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Thread: "Gettin Ghetto with Cotton!" Chapter 1

  1. #1
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    Default "Gettin Ghetto with Cotton!" Chapter 1

    Ok, so I tend to make alot of "Ghetto/Redneck" contraptions. And for the most part many of these ideas tend to work. So after thinking about it, I decided to put this post together. This way I can start sharing my ideas to save money. Basically in these posts I will share any new ideas for keeping geckos, or other reptiles. Cages, feeding, or any other aspects. Today my main focus will be showing you how to make a huge 55 gallon enclosure without spending all the money. I believe all this is well under $75 total. And that's including buying a new solder iron and glue gun. I believe 55 gallons are $150 plus without lights or anything?? Here is a list of supplies needed:

    By the way, this is my first edition of one of these, so alot of mistakes will be made, please be patient and I will get better. If you try this and see anything I missed, or have something to add, PLEASE feel free to post here!! Or if you decide to make one as well and just want to show it off, PLEASE post it here as well, I would love to see!!

    Storage Tupperware measuring 36 x 20 x 20-$10-$20
    Soldering Iron-$8-$15 depending on quality.
    Any type Glue Gun, and TONS of glue sticks.

    You will need some screen also. I purchased mine from Lowes. This screen cost me $12. This is a pet screen. It is very sturdy, and smooth. This screen is basically the same style that the "All Screen" cages use.

    Any type plants you want, and substrate.

    Lighting: I have two lights currently installed in this tub. One is a fluorescent hood Plant(Grow/18") light. And the other is a Spot Bulb that is also a Plant(Grow/65 Watt) light. I am using a clamp lamp fixture for that bulb, minus the clamp. Also I should note that the fluorescent was not installed till later. The spot bulb works great but does create a decent amount of heat. With an ambient temp in the room of 70-78 depending on time of day, the tupperware with both lights on stays right above 80 in the back on the cool side. So I would suggest NOT housing rhacs in this type cage UNLESS you are not using the spot bulb. I am currently housing my pair of White Line geckos in this cage.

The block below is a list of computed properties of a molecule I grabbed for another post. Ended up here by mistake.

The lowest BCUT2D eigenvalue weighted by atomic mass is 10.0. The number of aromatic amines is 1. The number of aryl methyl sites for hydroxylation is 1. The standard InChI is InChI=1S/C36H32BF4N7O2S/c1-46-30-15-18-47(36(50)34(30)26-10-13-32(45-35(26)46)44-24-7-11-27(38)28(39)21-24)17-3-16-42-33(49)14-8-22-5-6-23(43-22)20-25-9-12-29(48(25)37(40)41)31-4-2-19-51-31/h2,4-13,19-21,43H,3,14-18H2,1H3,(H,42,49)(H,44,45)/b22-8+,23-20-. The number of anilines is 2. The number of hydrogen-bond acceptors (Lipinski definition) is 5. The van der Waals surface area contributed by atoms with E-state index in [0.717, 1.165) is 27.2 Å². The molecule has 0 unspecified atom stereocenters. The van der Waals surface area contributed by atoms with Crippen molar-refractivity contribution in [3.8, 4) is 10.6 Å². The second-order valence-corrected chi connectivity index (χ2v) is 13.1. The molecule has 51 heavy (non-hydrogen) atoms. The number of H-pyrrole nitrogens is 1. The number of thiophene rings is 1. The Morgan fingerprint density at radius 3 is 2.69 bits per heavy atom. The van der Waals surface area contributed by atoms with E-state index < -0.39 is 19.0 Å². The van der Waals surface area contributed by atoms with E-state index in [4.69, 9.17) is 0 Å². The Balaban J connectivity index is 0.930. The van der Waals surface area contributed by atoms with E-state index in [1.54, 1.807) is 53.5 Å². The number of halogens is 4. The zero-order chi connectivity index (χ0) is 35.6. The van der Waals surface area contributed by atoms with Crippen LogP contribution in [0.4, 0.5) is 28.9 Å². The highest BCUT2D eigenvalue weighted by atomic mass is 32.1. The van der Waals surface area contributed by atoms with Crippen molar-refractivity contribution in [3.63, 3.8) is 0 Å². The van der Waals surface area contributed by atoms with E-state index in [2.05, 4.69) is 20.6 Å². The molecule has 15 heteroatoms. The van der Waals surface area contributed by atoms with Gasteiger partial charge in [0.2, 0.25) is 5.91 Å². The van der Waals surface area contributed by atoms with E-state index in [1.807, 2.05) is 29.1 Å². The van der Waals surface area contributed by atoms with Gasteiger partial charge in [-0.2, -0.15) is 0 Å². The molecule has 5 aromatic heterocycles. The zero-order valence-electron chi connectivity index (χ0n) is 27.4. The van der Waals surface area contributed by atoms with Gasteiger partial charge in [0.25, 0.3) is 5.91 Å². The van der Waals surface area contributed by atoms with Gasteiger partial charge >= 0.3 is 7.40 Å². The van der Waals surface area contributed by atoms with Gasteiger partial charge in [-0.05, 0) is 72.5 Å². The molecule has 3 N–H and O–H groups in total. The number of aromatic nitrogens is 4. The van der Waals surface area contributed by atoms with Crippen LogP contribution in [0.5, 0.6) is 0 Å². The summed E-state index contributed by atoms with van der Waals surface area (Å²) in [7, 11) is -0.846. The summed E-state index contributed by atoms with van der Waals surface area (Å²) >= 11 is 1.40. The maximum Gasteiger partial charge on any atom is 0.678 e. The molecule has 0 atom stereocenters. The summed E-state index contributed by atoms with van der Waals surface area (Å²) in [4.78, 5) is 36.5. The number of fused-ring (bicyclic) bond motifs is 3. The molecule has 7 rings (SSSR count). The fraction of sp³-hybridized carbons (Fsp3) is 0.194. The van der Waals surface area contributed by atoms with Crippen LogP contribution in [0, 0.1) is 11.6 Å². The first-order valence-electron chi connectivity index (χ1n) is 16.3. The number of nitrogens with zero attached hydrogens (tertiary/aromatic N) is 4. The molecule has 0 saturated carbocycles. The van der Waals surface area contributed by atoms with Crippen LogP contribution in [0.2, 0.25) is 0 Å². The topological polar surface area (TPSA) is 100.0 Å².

Now on to the photos.

    Here is what you are starting with.


    Now what you are going to do is start with the lid. You want to take the solder iron and cut a hole in the lid for your viewing pleasure. Now mine is set up arboreal. So I made the biggest view possible. I cut out the whole center of the lid to create a huge view.



    That is the after cutting above. And this(below) is with the lid on but without the screen in place yet.



    Now you want to go around the cut you made and smooth it out either with the smooth side of the solder iron or sand paper of some kind. This will create a snug fit with the screen. There are also some tabs on the inside of the lid you will need to remove with the solder iron in order to get the snug fit. Here is a photo of the tabs below.



    Now, on the lid. After you cut your hole you want to cute a piece of screen that fits it. Basically it is best if you leave it an inch to a half an inch bigger than your hole. This will leave enough "tab" of screen to glue down. After cutting your screen, place it on THE INSIDE OF THE LID! GLUE IT TO THE INSIDE OF THE LID. NOT THE OUTSIDE. This will make it look "somewhat" more professional. LOL!! You want a line about a half an inch wide of hot glue ALL the way around the lid/screen. LEAVE NO OPENINGS! Make sure and double check that all the outer line of the screen is glued down.

    Now on to the enclosure itself. As for the lighting. For the clamp lamp fixture I just cut a hole the same size with the solder iron where I wanted to lamp to be placed in the top of the enclosure. You want it to be fitted so it sits in the hole without moving. Now for my latest addition to the cage, I used the solder iron to cut a hole in the back of the top side. I cut the hole the same size as the fluorescent light I was going to use. Also I cut another piece of screen the same way I did with the lid to fit the hole, and then hot glued it in. You can do this many different ways. I don't have any photos of that process though.